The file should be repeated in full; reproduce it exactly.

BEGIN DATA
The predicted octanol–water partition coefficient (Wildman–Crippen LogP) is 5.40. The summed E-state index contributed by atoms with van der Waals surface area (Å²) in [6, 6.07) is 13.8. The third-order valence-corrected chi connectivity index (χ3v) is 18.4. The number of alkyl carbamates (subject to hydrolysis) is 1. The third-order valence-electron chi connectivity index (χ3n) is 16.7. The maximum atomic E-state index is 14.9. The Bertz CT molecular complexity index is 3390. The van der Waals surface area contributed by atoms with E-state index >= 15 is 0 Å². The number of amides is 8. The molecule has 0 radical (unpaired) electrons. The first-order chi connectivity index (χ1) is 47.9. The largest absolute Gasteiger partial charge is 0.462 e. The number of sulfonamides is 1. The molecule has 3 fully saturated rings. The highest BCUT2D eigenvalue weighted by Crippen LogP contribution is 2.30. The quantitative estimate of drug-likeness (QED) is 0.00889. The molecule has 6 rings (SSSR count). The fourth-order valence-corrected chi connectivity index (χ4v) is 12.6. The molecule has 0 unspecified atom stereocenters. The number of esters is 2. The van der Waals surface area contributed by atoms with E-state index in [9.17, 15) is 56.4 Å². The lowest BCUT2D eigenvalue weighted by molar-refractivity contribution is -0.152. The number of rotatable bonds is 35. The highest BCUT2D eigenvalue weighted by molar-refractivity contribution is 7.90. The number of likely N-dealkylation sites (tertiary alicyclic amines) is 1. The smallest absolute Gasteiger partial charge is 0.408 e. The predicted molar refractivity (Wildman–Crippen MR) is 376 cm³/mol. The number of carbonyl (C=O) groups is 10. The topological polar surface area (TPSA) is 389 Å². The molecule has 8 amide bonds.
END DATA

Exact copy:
The predicted octanol–water partition coefficient (Wildman–Crippen LogP) is 5.40. The summed E-state index contributed by atoms with van der Waals surface area (Å²) in [6, 6.07) is 13.8. The third-order valence-corrected chi connectivity index (χ3v) is 18.4. The number of alkyl carbamates (subject to hydrolysis) is 1. The third-order valence-electron chi connectivity index (χ3n) is 16.7. The maximum atomic E-state index is 14.9. The Bertz CT molecular complexity index is 3390. The van der Waals surface area contributed by atoms with E-state index >= 15 is 0 Å². The number of amides is 8. The molecule has 0 radical (unpaired) electrons. The first-order chi connectivity index (χ1) is 47.9. The largest absolute Gasteiger partial charge is 0.462 e. The number of sulfonamides is 1. The molecule has 3 fully saturated rings. The highest BCUT2D eigenvalue weighted by Crippen LogP contribution is 2.30. The quantitative estimate of drug-likeness (QED) is 0.00889. The molecule has 6 rings (SSSR count). The fourth-order valence-corrected chi connectivity index (χ4v) is 12.6. The molecule has 0 unspecified atom stereocenters. The number of esters is 2. The van der Waals surface area contributed by atoms with E-state index in [9.17, 15) is 56.4 Å². The lowest BCUT2D eigenvalue weighted by molar-refractivity contribution is -0.152. The number of rotatable bonds is 35. The highest BCUT2D eigenvalue weighted by molar-refractivity contribution is 7.90. The number of likely N-dealkylation sites (tertiary alicyclic amines) is 1. The smallest absolute Gasteiger partial charge is 0.408 e. The predicted molar refractivity (Wildman–Crippen MR) is 376 cm³/mol. The number of carbonyl (C=O) groups is 10. The topological polar surface area (TPSA) is 389 Å². The molecule has 8 amide bonds.